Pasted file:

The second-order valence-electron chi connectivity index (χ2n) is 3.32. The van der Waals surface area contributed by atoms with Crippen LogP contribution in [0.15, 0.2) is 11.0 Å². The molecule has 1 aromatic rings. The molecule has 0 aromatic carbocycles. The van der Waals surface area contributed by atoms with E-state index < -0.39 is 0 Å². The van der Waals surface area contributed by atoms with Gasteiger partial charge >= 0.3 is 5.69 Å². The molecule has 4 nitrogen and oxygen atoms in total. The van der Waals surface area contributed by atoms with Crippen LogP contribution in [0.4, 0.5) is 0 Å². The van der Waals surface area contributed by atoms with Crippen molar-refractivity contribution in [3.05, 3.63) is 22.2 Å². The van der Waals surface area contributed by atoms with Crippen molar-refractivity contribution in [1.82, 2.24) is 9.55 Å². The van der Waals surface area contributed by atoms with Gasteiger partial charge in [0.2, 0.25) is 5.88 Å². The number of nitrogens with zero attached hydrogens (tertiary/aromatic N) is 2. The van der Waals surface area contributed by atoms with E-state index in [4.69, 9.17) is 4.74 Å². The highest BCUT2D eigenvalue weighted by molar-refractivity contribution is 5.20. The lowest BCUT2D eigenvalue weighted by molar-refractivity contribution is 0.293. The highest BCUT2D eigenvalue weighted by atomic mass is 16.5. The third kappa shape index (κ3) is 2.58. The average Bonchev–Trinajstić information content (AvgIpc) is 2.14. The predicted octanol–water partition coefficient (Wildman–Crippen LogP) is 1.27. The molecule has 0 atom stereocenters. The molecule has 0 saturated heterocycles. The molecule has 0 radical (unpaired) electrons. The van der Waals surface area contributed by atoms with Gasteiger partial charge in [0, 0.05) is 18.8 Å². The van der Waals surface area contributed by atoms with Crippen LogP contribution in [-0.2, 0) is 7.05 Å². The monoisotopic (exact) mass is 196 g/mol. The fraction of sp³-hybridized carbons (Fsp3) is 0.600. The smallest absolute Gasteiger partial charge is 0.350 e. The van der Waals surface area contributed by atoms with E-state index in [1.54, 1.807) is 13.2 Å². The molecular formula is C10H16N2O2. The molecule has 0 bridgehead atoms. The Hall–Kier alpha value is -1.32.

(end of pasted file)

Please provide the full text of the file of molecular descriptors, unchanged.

The second-order valence-electron chi connectivity index (χ2n) is 3.32. The van der Waals surface area contributed by atoms with Crippen LogP contribution in [0.15, 0.2) is 11.0 Å². The molecule has 1 aromatic rings. The molecule has 0 aromatic carbocycles. The van der Waals surface area contributed by atoms with E-state index < -0.39 is 0 Å². The van der Waals surface area contributed by atoms with Gasteiger partial charge >= 0.3 is 5.69 Å². The molecule has 4 nitrogen and oxygen atoms in total. The van der Waals surface area contributed by atoms with Crippen LogP contribution in [0.4, 0.5) is 0 Å². The van der Waals surface area contributed by atoms with Crippen molar-refractivity contribution in [3.05, 3.63) is 22.2 Å². The van der Waals surface area contributed by atoms with Crippen molar-refractivity contribution in [1.82, 2.24) is 9.55 Å². The van der Waals surface area contributed by atoms with Gasteiger partial charge in [0.2, 0.25) is 5.88 Å². The number of nitrogens with zero attached hydrogens (tertiary/aromatic N) is 2. The van der Waals surface area contributed by atoms with E-state index in [4.69, 9.17) is 4.74 Å². The highest BCUT2D eigenvalue weighted by molar-refractivity contribution is 5.20. The lowest BCUT2D eigenvalue weighted by molar-refractivity contribution is 0.293. The highest BCUT2D eigenvalue weighted by atomic mass is 16.5. The third kappa shape index (κ3) is 2.58. The average Bonchev–Trinajstić information content (AvgIpc) is 2.14. The predicted octanol–water partition coefficient (Wildman–Crippen LogP) is 1.27. The molecule has 0 atom stereocenters. The molecule has 0 saturated heterocycles. The molecule has 0 radical (unpaired) electrons. The van der Waals surface area contributed by atoms with Gasteiger partial charge in [0, 0.05) is 18.8 Å². The van der Waals surface area contributed by atoms with Crippen LogP contribution in [-0.2, 0) is 7.05 Å². The monoisotopic (exact) mass is 196 g/mol. The fraction of sp³-hybridized carbons (Fsp3) is 0.600. The smallest absolute Gasteiger partial charge is 0.350 e. The van der Waals surface area contributed by atoms with E-state index in [1.54, 1.807) is 13.2 Å². The molecular formula is C10H16N2O2. The molecule has 0 bridgehead atoms. The Hall–Kier alpha value is -1.32.